Just two weeks before Christmas, 1985, a young toddler is found wandering alone outside a Kmart in western Washington. Her parents couldn't be found anywhere. A few days later, the young girl - named Crystal - was reunited with her grandmother. There was only one clue that Crystal could offer to the location of her missing parents:

"Mommy is in the trees."

Almost 40 years later, those words still haunt our hearts like a bitter wind - because they are an emblem of not only one, but four, unsolved murders that may be the work of a serial killer.

The first case: Steven Harkins and Ruth Cooper

Let's step back in time a few months before Crystal's parents disappeared. In August of 1985, 27-year-old Steven Harkins and his 42-year-old girlfriend Ruth Cooper left Tacoma for a weekend camping trip near Tule Lake in Pierce County. They did not return on Monday, however, and were reported missing.

Four days after they had left for their trip, hikers found Steven's body in a sleeping bag near a Tule Lake campsite; the pet dog was found nearby. Both Steven and the dog had been shot, presumably at night given Steven's body position.

Ruth Cooper, Stephen Harkins, and a map of the Tule Lake area
Ruth Cooper, Stephen Harkins (Map: Google)

But where was Ruth Cooper? Searchers could not immediately locate her body. It wasn't until late October that a skull was found about a mile and a half from where Steven's body had been found. The skull was identified as Ruth's, and two days later, her body and purse were located about 50 feet away. There was one notable detail about Ruth's body: a tube sock had been tied around her neck.

Law enforcement wondered if the couple's murders were connected to the case of Edward Smith and Kimberly Diane La Vine, who were abducted from Kent. Smith and La Vine's bodies were later found in a gravel pit near the Columbia River earlier that year. However, a new case just months later would have them rethinking that theory.

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The second case: Mike Riemer and Diana Robertson

As Christmas approached, 36-year-old Mike Riemer and 21-year-old Diana Robertson, along with their 2-year-old daughter Crystal Robertson, left Tacoma to head to the forests near Mineral Lake. Riemer & Robertson intended to find a Christmas tree, as well as check traps that Riemer had previously set in the area.

It was just later that evening that young Crystal was found outside a Kmart in Spanaway, and we return to the start of this mystery.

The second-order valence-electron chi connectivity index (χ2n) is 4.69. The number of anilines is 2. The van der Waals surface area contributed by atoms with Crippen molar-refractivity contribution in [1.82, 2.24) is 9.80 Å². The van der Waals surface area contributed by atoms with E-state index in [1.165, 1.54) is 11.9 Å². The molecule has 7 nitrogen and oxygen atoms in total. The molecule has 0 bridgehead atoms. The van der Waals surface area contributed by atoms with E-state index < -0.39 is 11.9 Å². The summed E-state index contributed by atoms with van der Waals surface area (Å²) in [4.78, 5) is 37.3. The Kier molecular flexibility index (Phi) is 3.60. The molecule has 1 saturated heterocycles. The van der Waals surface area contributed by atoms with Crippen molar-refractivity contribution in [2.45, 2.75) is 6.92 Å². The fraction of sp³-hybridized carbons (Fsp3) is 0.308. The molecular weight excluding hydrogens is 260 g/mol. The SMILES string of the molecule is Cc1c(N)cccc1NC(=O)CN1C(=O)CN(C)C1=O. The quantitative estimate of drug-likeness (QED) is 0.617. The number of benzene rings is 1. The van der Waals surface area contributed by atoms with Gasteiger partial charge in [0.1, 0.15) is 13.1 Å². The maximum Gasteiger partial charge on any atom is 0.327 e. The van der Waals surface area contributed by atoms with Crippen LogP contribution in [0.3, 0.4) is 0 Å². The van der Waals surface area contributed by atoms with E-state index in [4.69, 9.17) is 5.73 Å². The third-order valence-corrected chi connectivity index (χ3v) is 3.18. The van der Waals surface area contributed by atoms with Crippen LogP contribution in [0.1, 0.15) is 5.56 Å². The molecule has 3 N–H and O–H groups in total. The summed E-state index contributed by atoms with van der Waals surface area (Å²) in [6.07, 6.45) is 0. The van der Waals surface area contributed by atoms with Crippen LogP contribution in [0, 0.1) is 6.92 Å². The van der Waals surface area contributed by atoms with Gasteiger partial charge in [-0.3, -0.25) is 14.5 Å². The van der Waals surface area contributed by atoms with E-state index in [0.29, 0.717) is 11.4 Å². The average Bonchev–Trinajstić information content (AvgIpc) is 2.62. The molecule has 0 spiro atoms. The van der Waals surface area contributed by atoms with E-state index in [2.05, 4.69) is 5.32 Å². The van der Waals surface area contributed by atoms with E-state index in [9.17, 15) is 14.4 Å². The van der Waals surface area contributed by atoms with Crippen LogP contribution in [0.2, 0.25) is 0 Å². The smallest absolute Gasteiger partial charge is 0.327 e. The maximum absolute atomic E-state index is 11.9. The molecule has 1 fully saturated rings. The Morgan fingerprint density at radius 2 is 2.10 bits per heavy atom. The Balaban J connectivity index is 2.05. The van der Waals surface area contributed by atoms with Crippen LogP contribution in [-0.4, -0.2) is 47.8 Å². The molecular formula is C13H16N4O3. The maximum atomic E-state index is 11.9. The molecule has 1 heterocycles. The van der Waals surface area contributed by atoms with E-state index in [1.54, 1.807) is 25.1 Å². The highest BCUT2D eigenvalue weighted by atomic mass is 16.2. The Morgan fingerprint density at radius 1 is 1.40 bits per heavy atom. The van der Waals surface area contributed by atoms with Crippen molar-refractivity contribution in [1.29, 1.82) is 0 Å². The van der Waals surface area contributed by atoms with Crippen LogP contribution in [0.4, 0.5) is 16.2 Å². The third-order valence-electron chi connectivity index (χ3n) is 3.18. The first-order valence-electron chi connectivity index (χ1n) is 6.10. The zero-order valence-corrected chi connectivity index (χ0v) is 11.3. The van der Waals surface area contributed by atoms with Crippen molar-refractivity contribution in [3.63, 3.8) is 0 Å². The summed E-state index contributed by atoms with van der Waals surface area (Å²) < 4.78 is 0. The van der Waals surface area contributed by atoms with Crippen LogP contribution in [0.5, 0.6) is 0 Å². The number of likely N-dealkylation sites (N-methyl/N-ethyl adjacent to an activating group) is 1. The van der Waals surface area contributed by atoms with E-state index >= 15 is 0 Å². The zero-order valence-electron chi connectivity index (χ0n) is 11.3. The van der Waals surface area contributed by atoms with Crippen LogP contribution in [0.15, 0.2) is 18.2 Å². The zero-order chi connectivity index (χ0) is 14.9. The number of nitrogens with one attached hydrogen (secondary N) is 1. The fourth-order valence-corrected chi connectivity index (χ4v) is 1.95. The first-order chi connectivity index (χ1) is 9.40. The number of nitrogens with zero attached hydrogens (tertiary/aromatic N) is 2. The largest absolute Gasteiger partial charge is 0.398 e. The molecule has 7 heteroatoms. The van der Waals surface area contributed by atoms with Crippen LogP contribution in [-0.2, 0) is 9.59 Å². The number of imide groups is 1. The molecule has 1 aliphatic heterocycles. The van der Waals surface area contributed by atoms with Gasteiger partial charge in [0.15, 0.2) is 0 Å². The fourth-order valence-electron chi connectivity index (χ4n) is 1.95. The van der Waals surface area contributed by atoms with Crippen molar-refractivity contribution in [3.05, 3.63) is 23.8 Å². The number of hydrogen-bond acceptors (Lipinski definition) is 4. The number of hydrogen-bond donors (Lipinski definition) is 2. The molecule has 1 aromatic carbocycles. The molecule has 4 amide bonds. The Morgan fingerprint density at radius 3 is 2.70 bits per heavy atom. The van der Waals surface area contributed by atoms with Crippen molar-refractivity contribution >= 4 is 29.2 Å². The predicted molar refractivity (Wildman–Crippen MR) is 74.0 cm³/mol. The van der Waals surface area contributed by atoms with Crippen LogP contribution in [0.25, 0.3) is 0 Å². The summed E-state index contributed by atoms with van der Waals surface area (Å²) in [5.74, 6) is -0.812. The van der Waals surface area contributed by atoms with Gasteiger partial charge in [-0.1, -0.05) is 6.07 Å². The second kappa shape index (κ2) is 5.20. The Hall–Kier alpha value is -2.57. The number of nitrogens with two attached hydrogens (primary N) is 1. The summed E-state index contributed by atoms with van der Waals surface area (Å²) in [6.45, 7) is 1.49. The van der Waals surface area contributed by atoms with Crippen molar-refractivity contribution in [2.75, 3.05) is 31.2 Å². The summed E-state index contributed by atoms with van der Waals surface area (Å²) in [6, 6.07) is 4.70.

Mike Riemer and Diana Robertson; an approximate map of the body's location
Mike Riemer, Diana Robertson (Map: Google)


Searches for the couple and their red Plymouth pickup truck were unsuccessful. It wasn't until February 18 when some answers were found, as a passing motorist spotted Diana's body in the snow off a logging road in Mineral, Washington, just off State Route 7. Diana had been stabbed repeatedly and also had a tube sock tied around her neck.

Riemer's truck was also found near her body, but Riemer would not be found - at least not for a few decades. In the meantime, investigators and the public speculated that Mike Riemer had murdered his girlfriend and then abandoned their daughter at the Kmart. He had previously been charged with domestic assault in October 1985, but the couple had decided to try their relationship again by the time of the trip.

newspaper clippings of headlines related to the tube sock murders
Ellensburg Daily Record / Eugene Register-Guard / The Spokesman-Review / The News Tribune

So did Mike Riemer commit the murder? We still don't know - but we do have one more clue. In March 2011 - 25 years after Diana's murder - Mike's skull was found within a mile radius of where his girlfriend's body had been found. His cause of death could not be determined, though a gunshot wound to the head was ruled out. Lewis County investigators indicated Riemer might have been a victim as well, but they did not share additional evidence they claimed to have recovered from the scene.

The "Tube Sock" murders become a Washington true crime tale

The cases are known either as the Mineral Washington murders or as the "Tube Sock" Murders, due to the signature state both women's bodies were found in. Despite the concern that Mike Riemer might have been the killer, there was still indication that these cases were likely connected.

Although it's certainly possible that Diana's body was set up in a "copycat" crime, there was one other key detail that pointed to the connection: the crime scenes were only about 15 miles apart as the crow flies. It's about a thirty-minute drive at most on the main roads - but anyone familiar with the area could easily traverse back roads or hike, especially over a several-month period.

A map showing the distance between two murder scenes
Google, Canva

Yet the lack of any additional known victims with this tube sock connection, or in the area, also hints that the cases may be well and truly disconnected. If they are, it is certainly a bizarre coincidence.

The Unsolved Mysteries episode featuring the Tube Sock Murders

In 1989, the TV show Unsolved Mysteries covered these two murder cases. You can watch the full episode below - or if you just want to watch about this case, it's the first story of the episode.

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